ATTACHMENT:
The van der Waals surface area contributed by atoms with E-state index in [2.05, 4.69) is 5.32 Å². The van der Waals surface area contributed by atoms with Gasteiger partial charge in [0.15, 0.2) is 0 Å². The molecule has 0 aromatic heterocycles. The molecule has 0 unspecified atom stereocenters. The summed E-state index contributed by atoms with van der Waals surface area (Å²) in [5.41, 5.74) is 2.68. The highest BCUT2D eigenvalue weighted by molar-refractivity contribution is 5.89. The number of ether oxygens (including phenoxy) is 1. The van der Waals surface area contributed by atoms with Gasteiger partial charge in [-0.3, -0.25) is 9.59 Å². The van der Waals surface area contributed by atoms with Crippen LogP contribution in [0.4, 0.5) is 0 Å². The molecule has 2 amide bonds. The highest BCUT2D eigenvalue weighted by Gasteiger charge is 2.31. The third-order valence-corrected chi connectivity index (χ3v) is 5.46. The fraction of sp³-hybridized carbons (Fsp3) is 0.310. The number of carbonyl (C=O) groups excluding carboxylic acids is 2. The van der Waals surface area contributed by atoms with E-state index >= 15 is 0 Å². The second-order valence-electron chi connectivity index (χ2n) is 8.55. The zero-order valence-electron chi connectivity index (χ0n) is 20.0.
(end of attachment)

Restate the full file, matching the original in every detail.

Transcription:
The van der Waals surface area contributed by atoms with E-state index in [2.05, 4.69) is 5.32 Å². The van der Waals surface area contributed by atoms with Gasteiger partial charge in [0.15, 0.2) is 0 Å². The molecule has 0 aromatic heterocycles. The molecule has 0 unspecified atom stereocenters. The summed E-state index contributed by atoms with van der Waals surface area (Å²) in [5.41, 5.74) is 2.68. The highest BCUT2D eigenvalue weighted by molar-refractivity contribution is 5.89. The number of ether oxygens (including phenoxy) is 1. The van der Waals surface area contributed by atoms with Gasteiger partial charge in [-0.3, -0.25) is 9.59 Å². The van der Waals surface area contributed by atoms with Crippen LogP contribution in [0.4, 0.5) is 0 Å². The molecule has 2 amide bonds. The highest BCUT2D eigenvalue weighted by Gasteiger charge is 2.31. The third-order valence-corrected chi connectivity index (χ3v) is 5.46. The fraction of sp³-hybridized carbons (Fsp3) is 0.310. The number of carbonyl (C=O) groups excluding carboxylic acids is 2. The van der Waals surface area contributed by atoms with E-state index >= 15 is 0 Å². The second-order valence-electron chi connectivity index (χ2n) is 8.55. The zero-order valence-electron chi connectivity index (χ0n) is 20.0.